‘You Don’t Have To Say You Love Me’ photographed by Bruce Weber, styling by Joe McKenna

Az Én Családom photographed by Petra Collins, styling by Zara Mirkin

Madonna photographed by Steven Klein

One of the most engaging spreads features the actor and model Hari Nef; openly transgender, she has been a force for increasing diversity in the fashion industry of late. She first walked Gucci’s catwalk a year ago in the Autumn/Winter 2016 men’s show. In Michele’s A Magazine she appears as an angel lensed by Inez Van Lamsweerde and Vinoodh Matadin, complete with feathered wings, glowing features and a wide-eyed, heavenward stare. Another Gucci model, the photographer Petra Collins, contributes a nostalgia-tinted fashion story. A further fashion story, photographed by Gia Coppola, nods to the film Picnic at Hanging Rock – a perennial favourite of many fashion creatives – with blurred figures clad in ethereal Gucci gowns in sherbet tones draped across a rocky landscape.

‘Angels in Love’, Hari Nef photographed by Inez & Vinoodh

Dream Within A Dream photographed by Gia Coppola, styling by Jacqui Getty (1)

Dream Within A Dream photographed by Gia Coppola, styling by Jacqui Getty (2)

Richard Ginori Factory est. 1735 photographed by Matthieu Salvaing

The resultant magazine is full of the same sense of purpose which defined Michele’s very first show; behind the scenes snaps of which, taken by Michele, conclude the magazine. It is a treasure: a rich narrative, complete with a youthful cast striving to redefine ideals of beauty.

Gucci Autumn Winter 2015 Behind the Scenes photographed by Alessandro Michele

Thank you… / Ilustration by Grace Coddington

Advertisement for Gucci photographed at Chatsworth

 

References:

http://www.newyorker.com/magazine/2016/09/19/guccis-renaissance-man

http://www.amagazinecuratedby.com/issues/alessandro-michele/

Anna Maria Garthwaite, Spitalfields Silk, and English Rococo

The Spitalfields area of London was a major force in shaping eighteenth-century fashion as it was the center of the silk-weaving industry in England.  Silk manufacture drove the very business of fashion for the increasing pace of change in trends during the century was found primarily in new textile patterns rather than garment styles or silhouettes which held sway for lengthier periods of time.[1]  The type of motifs, scale, rendering, and color palette in textile patterns went in and out of fashion and can be used to identify a garment as being from the 1710s, 1740s, or 1760s.  The importance of silk-weaving and new designs to Georgian fashion cannot be underestimated as they conveyed not only taste but also status and wealth for the wearer.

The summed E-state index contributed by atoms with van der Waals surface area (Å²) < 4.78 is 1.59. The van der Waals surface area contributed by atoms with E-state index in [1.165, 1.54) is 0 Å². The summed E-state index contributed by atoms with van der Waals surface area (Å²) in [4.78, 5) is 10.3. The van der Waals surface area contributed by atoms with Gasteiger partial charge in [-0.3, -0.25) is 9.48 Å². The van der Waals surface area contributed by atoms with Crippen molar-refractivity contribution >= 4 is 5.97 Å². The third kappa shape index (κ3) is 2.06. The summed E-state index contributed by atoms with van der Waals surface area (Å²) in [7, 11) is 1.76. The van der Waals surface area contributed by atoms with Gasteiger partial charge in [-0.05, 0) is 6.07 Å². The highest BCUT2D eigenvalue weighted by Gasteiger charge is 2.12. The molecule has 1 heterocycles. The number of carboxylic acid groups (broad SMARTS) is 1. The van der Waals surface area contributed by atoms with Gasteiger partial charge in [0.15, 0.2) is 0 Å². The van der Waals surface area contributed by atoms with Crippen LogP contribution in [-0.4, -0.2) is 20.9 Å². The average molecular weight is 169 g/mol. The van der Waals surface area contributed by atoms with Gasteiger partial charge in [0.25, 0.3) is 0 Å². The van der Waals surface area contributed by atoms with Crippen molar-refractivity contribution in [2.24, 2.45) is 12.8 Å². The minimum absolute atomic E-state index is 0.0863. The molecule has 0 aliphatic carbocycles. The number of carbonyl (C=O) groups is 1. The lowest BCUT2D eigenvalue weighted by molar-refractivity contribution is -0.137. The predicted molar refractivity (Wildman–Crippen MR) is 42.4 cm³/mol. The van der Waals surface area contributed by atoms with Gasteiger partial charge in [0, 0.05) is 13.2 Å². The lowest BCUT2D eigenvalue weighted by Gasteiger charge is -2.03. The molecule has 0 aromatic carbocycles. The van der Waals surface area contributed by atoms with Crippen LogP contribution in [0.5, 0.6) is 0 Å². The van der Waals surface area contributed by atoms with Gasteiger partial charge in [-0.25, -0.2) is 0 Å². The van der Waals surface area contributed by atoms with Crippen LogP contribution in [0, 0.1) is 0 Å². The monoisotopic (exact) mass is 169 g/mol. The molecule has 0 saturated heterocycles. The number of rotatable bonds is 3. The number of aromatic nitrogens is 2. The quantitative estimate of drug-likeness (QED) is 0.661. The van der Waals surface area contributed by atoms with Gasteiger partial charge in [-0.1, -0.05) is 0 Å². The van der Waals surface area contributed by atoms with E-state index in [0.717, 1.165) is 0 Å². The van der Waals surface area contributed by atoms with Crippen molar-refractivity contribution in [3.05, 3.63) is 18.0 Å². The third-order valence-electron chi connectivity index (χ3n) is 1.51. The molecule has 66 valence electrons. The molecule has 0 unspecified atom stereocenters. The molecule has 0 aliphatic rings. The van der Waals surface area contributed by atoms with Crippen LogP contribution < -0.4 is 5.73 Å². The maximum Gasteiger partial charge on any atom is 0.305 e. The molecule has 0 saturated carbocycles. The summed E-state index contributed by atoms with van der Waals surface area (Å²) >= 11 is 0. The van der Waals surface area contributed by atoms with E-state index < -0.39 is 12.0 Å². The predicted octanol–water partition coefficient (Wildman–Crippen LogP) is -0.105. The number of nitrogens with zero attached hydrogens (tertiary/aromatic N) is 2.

Remarkably, one of the most successful and influential designers of silk patterns was an English woman, Anna Maria Garthwaite (1690-1763), who came to Spitalfields in 1730 and quickly infiltrated the male-dominated and family-based industry.  In fact, the establishment and prosperity of Spitalfields silk-weaving was due largely to waves of immigration by French Huguenots fleeing persecution in the 16th and 17th centuries, many of whom were weavers bringing advanced skills.[2]  As a forty year old single woman, it is unlikely that Garthwaite received much if any of the formal training required of her male counterparts.[3]  She worked in watercolor and at her most prolific produced approximately eighty designs a year, tapering off in the 1750s to about thirty designs per annum

Garthwaite’s talent in floral patterns lent itself to the emergent Rococo style in the design arts.  Concurrently, the development the points rentres technique allowed for rendering more three-dimensional, detailed shading on the drawloom in imitation of painting.[4]  The result was that larger, bolder designs showing off greater detail came to characterize flowered silks of the 1730s.  As English designers such as Garthwaite took up the aesthetics of painting in woven silk design, naturalism came to be the “English” style, defining their version of the Rococo in contrast to the greater French inclination towards stylization, busier patterns, and colored grounds often incorporating ribbons, lace, shells, fur, and rocaille (stylized rock formations) alongside floral motifs.